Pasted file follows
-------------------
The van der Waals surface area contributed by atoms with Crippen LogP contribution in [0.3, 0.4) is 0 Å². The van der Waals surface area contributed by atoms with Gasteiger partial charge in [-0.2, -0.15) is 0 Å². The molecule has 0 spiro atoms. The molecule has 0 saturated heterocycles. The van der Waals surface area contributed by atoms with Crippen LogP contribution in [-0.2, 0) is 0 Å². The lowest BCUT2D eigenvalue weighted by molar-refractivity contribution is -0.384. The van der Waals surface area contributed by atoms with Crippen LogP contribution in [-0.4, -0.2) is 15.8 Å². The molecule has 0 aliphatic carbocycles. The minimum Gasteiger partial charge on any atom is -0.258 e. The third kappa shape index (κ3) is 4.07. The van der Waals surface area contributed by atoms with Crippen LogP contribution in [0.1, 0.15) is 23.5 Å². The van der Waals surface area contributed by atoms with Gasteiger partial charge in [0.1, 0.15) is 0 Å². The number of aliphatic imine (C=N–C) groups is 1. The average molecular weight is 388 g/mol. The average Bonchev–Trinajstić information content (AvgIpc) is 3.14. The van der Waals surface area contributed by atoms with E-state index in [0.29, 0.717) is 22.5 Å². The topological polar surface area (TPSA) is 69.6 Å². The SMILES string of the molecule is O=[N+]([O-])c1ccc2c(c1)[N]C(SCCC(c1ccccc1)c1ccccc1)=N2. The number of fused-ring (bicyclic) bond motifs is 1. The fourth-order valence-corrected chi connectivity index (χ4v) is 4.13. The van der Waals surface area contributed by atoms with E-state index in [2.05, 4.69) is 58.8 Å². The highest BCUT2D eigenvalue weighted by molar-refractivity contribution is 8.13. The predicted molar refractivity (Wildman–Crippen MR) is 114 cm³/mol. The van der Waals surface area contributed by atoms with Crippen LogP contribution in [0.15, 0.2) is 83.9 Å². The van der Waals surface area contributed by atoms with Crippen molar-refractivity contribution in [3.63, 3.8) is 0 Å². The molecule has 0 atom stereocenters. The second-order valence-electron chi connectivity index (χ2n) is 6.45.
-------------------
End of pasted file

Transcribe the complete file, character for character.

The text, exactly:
The van der Waals surface area contributed by atoms with Crippen LogP contribution in [0.3, 0.4) is 0 Å². The van der Waals surface area contributed by atoms with Gasteiger partial charge in [-0.2, -0.15) is 0 Å². The molecule has 0 spiro atoms. The molecule has 0 saturated heterocycles. The van der Waals surface area contributed by atoms with Crippen LogP contribution in [-0.2, 0) is 0 Å². The lowest BCUT2D eigenvalue weighted by molar-refractivity contribution is -0.384. The van der Waals surface area contributed by atoms with Crippen LogP contribution in [-0.4, -0.2) is 15.8 Å². The molecule has 0 aliphatic carbocycles. The minimum Gasteiger partial charge on any atom is -0.258 e. The third kappa shape index (κ3) is 4.07. The van der Waals surface area contributed by atoms with Crippen LogP contribution in [0.1, 0.15) is 23.5 Å². The van der Waals surface area contributed by atoms with Gasteiger partial charge in [0.1, 0.15) is 0 Å². The number of aliphatic imine (C=N–C) groups is 1. The average molecular weight is 388 g/mol. The average Bonchev–Trinajstić information content (AvgIpc) is 3.14. The van der Waals surface area contributed by atoms with E-state index in [0.29, 0.717) is 22.5 Å². The topological polar surface area (TPSA) is 69.6 Å². The SMILES string of the molecule is O=[N+]([O-])c1ccc2c(c1)[N]C(SCCC(c1ccccc1)c1ccccc1)=N2. The number of fused-ring (bicyclic) bond motifs is 1. The fourth-order valence-corrected chi connectivity index (χ4v) is 4.13. The van der Waals surface area contributed by atoms with E-state index in [2.05, 4.69) is 58.8 Å². The highest BCUT2D eigenvalue weighted by molar-refractivity contribution is 8.13. The predicted molar refractivity (Wildman–Crippen MR) is 114 cm³/mol. The van der Waals surface area contributed by atoms with Crippen LogP contribution in [0.15, 0.2) is 83.9 Å². The van der Waals surface area contributed by atoms with Crippen molar-refractivity contribution in [3.63, 3.8) is 0 Å². The molecule has 0 atom stereocenters. The second-order valence-electron chi connectivity index (χ2n) is 6.45.